The information we received from the first two or three parties we spoke to was far from encouraging; but learning that there were groups of parties working at short intervals for five or six miles upwards, we resolved to proceed a little farther, and judge for ourselves.
Adelong Creek at the diggings is very different from what it appears near its junction with the Murrumbidgee.
Very high precipitous banks on both sides forming an angle with the bed of the creek, take the place of those low, broad, and well-grassed flats, which mark its course in the outset.
Rugged mountains, studded with large masses of granite rocks, tower in thrilling grandeur on both sides, and the small but rapid current of the Adelong wanders over an extremely rocky and uneven bed, more in the form of a cataract than a stream.
Large boulders of granite and slate, that is large masses of rock worn into an oval or circular shape by the water action of ages, frequently choke up the channel, and give to the stream a zig zag shape, which is not without its advantages to the gold digger, inasmuch as it is in these angles or points, thus rescued from the bed of the creek, where the richest deposits are generally found.
Having travelled for about five miles up the creek, and procured all the information which it was possible to get from the various parties at work, and from a careful inspection of what was being done, we satisfied ourselves that the Adelong, whatever it might be in the summer time, was not the place where we should winter.
The diggings then (March, 1853) were all in the bed of the creek, and would therefore be subject to inundations during the rainy season, and in the absence of dry diggings, we of course foresaw that mining operations would at times be entirely suspended.
That dry diggings would sooner or later be discovered, either on the Adelong or its vicinity, was by no means improbable, as the indications in some of the gulches and watercourses in the ranges were generally admitted to be exceedingly favourable.
It was our impression at the time, however, that no dry diggings of any importance would be discovered on the banks of the creek, owing to their steepness; and I am not aware that anything has occurred since to alter this impression.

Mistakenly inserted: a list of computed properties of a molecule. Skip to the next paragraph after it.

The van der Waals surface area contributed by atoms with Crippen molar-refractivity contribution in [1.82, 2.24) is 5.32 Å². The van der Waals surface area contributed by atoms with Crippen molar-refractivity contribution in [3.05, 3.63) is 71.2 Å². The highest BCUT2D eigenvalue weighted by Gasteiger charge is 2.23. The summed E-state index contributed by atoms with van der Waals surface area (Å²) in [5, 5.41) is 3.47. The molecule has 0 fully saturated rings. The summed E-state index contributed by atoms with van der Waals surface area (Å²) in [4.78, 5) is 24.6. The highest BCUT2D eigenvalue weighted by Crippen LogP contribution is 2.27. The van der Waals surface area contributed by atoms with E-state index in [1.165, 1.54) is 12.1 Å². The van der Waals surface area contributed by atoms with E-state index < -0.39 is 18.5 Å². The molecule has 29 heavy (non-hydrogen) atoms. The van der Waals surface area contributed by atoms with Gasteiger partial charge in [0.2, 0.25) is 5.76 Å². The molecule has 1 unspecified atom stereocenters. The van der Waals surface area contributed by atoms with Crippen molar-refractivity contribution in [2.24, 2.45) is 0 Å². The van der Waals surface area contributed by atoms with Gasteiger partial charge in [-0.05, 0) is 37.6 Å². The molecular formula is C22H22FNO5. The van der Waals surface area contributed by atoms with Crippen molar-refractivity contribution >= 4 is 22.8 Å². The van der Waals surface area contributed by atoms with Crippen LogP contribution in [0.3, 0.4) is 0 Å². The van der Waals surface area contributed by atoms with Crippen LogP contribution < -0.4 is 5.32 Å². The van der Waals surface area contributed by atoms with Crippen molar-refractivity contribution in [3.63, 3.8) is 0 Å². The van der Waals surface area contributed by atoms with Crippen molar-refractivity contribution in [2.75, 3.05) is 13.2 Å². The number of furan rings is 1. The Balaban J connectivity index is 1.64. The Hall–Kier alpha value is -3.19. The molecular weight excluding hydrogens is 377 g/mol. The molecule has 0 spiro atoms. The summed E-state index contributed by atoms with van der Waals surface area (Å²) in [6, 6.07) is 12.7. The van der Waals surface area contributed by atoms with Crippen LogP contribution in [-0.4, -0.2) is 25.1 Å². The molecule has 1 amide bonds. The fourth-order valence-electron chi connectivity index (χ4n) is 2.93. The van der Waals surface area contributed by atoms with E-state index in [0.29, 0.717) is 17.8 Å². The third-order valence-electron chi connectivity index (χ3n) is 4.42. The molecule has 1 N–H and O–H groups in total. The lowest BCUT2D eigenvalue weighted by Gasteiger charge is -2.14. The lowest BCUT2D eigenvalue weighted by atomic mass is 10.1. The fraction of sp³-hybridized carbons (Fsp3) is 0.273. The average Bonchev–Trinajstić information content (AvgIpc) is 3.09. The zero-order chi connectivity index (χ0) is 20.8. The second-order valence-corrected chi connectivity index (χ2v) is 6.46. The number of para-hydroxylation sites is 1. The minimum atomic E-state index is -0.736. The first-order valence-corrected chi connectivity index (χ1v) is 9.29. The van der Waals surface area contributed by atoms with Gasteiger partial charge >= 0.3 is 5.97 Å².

The next day I and another of the party returned to the diggings, for the purpose of taking two or three prospects, the issue of which was to decide whether we should remain or not.
For this purpose we selected what were generally reputed to be the richest localities; and although we found gold, it was in such small quantities as to give us no hope of our being able to make it yield more than ordinary wages.
It is true that a few parties were said to be doing remarkably well, and I have no doubt that the majority were making good wages but the character of the diggings, on the whole, was not such as to induce us to remain, especially as we had already made preparations for prosecuting our journey to the Ovens.
At the same time, I would be sorry, upon these limited data, to express any adverse opinion of the general capabilities of the Adelong as a gold bearing district, seeing that the diggers at the time I allude to were merely in their infancy, and the surrounding country had not even been explored.
On the contrary I think it is highly probable that a rich gold field will yet be discovered in that neighbourhood.
The facts already made known of gold having been discovered not only at the Adelong, but on the Gilmore, the Tumut, and several other places between Tarcutta and Adelong, go to prove that the whole of this country, for hundreds of miles, is auriferous a conclusion which I believe is also borne out by the scientific explorations of that eminent geologist the Rev. W. B. Clarke.
The next morning we resumed our course, and on the evening of the second day camped once more on tho beautiful alluvial flats of the Adelong near its junction with the Murrumbidgee, and at the point where the Port Phillip Road crosses it.